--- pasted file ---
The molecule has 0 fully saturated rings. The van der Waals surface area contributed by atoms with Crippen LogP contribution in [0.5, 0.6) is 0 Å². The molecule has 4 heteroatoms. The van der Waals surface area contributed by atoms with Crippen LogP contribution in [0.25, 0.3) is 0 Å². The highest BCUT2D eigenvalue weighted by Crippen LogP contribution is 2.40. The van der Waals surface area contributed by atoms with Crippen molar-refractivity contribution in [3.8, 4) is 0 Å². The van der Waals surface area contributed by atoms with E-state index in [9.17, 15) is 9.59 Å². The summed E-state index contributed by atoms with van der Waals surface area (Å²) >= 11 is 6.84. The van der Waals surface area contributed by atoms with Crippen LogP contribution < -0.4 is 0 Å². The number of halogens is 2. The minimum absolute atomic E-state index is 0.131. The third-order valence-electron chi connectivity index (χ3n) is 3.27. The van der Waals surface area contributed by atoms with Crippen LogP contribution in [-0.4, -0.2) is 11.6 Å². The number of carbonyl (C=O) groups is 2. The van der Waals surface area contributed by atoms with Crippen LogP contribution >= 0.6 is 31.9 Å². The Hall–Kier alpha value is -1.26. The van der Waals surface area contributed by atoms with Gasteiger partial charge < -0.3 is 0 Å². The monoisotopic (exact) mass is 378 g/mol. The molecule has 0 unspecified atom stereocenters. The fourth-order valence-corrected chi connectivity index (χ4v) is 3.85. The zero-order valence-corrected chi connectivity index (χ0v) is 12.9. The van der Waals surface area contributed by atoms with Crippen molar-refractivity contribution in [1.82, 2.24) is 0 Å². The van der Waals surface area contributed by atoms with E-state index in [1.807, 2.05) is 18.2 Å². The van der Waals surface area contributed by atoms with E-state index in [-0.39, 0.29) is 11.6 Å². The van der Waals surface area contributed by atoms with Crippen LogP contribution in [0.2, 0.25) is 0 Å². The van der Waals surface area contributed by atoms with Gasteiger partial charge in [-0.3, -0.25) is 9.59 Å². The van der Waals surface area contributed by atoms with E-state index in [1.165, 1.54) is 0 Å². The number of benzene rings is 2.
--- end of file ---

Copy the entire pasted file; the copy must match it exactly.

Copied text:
The molecule has 0 fully saturated rings. The van der Waals surface area contributed by atoms with Crippen LogP contribution in [0.5, 0.6) is 0 Å². The molecule has 4 heteroatoms. The van der Waals surface area contributed by atoms with Crippen LogP contribution in [0.25, 0.3) is 0 Å². The highest BCUT2D eigenvalue weighted by Crippen LogP contribution is 2.40. The van der Waals surface area contributed by atoms with Crippen molar-refractivity contribution in [3.8, 4) is 0 Å². The van der Waals surface area contributed by atoms with E-state index in [9.17, 15) is 9.59 Å². The summed E-state index contributed by atoms with van der Waals surface area (Å²) >= 11 is 6.84. The van der Waals surface area contributed by atoms with Crippen LogP contribution < -0.4 is 0 Å². The number of halogens is 2. The minimum absolute atomic E-state index is 0.131. The third-order valence-electron chi connectivity index (χ3n) is 3.27. The van der Waals surface area contributed by atoms with Crippen LogP contribution in [-0.4, -0.2) is 11.6 Å². The number of carbonyl (C=O) groups is 2. The van der Waals surface area contributed by atoms with Crippen LogP contribution >= 0.6 is 31.9 Å². The Hall–Kier alpha value is -1.26. The van der Waals surface area contributed by atoms with Gasteiger partial charge < -0.3 is 0 Å². The monoisotopic (exact) mass is 378 g/mol. The molecule has 0 unspecified atom stereocenters. The fourth-order valence-corrected chi connectivity index (χ4v) is 3.85. The zero-order valence-corrected chi connectivity index (χ0v) is 12.9. The van der Waals surface area contributed by atoms with Crippen molar-refractivity contribution in [1.82, 2.24) is 0 Å². The van der Waals surface area contributed by atoms with E-state index in [1.807, 2.05) is 18.2 Å². The van der Waals surface area contributed by atoms with E-state index in [-0.39, 0.29) is 11.6 Å². The van der Waals surface area contributed by atoms with Crippen LogP contribution in [0.2, 0.25) is 0 Å². The van der Waals surface area contributed by atoms with Gasteiger partial charge in [-0.3, -0.25) is 9.59 Å². The van der Waals surface area contributed by atoms with E-state index in [1.165, 1.54) is 0 Å². The number of benzene rings is 2.